Bill Weaver, president of Canyon Creek Cabinet Co., in Monroe, Wash., has been in the kitchen cabinet business for 35 years and the last 10 years have been strong growth years. "The last 10 years were beyond anything I could imagine in the first 25 years," says Weaver.

Managing this strong growth has been a sometimes painful process. "Growth is a two-edged sword," says Weaver. "We work to grow. We work to capitalize on our opportunities. The market has been so dynamic that to get ahead of that growth is difficult."

Weaver says the company often has to react to growth, trying hard just to keep up with the changes in the market and what the consumer wants.

At the end of the 2005 calendar year, Canyon Creek showed a sales increase of 22 percent from the previous year. But looking at the company's fiscal year, April 1 to March 31, the numbers were actually even stronger, with slightly more than 24 percent growth. This year the company is already up 18 percent in sales.

The company just expanded its plant, adding 51,000 square feet and has more land to build on if the future requires it.

Focus, focus, focus

A great economy is definitely key to strong cabinet sales, but Canyon Creek never lost focus of who it was or the market segment it was in.

"When we took over the company, we made a conscious decision to go after what at the time was a semi-custom market, recognizing that over time we would move to the custom market," says Weaver. "The market has changed and the opportunities in the market have changed."

The company worked hard to evolve with the semi-custom/custom market segment. "That enabled us to capitalize on those opportunities within that segment and stay focused on that segment," says Weaver. Canyon Creek has been careful not to be lured away to other opportunities that may not have suited it as well.

"People have driven us by what they wanted us to build. We have a special projects request program, which is, in essence, a custom program," says Weaver. The company builds face-frame and frameless cabinets and offers custom colors and pieces staying within the large number of wood species it offers.

Weaver says that Canyon Creek is a producer of mid-high-value cabinets. "You get good value for the money you spend with a lot of customization."

Constant change

Changes needed to handle growth are not just about changes in production, says Weaver. "You have to look at the whole company," he says. "You have to adapt inside all the time. And that isn't just in production as we historically think of it. It's where your people are, what your organizational structures look like, the duties people are doing."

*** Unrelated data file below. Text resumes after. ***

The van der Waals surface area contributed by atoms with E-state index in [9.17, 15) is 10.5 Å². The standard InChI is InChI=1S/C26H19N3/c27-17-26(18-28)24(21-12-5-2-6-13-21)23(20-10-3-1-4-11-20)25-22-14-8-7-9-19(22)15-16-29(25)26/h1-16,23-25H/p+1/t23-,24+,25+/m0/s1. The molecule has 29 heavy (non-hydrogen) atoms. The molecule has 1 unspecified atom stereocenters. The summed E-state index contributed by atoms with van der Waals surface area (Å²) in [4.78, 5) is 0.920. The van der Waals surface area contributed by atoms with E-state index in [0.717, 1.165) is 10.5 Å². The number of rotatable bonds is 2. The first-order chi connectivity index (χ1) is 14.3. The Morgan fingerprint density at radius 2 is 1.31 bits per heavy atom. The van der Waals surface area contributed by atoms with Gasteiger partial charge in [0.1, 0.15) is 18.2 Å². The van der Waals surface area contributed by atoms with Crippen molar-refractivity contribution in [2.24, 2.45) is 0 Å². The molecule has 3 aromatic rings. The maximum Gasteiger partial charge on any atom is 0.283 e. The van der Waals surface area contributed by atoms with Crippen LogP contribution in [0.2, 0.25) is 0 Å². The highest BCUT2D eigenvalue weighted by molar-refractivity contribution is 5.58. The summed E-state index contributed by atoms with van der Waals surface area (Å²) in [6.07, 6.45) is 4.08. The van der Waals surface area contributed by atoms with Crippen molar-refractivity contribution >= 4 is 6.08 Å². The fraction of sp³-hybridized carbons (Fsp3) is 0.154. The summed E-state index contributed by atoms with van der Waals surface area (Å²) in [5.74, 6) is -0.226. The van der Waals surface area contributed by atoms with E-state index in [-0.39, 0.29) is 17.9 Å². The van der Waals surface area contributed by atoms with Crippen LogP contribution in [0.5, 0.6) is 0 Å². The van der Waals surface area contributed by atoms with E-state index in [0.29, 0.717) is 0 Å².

People can outgrow their jobs. Then there are the adjustments you make to the production processes and equipment.

"The company as a whole is a blend of a lot of different things happening at one time," says Weaver.

One of the biggest changes was when Canyon Creek put in a new Friedman Frontier computer system more than two years ago. The company had a hodgepodge system it was constantly outgrowing. The solution to get ahead of the game was the new Friedman system.

"We spent three or four years putting it in and that was a big deal because when we looked at things, we realized we couldn't grow past $50 or $60 million with the existing system."

When it comes to keeping up with the market, it's a continual process. "Right now we're in some very intensive reinventing of what we do and trying to bring a lot of things to a head," says Weaver. "One day you recognize that suddenly the way you've been doing things over here or the way you've been structured isn't working anymore and other things are working better for you."

Weaver uses outsourcing as an example. Canyon Creek always outsources a number of its components. Because the company doesn't have a rough mill, a lot of milling is purchased already done. But with some components, what's done at one point in time may not be done at a later time.

As a business evolves, Weaver says, sometimes the company wants more control over a production process or part and sometimes it doesn't need to have control.

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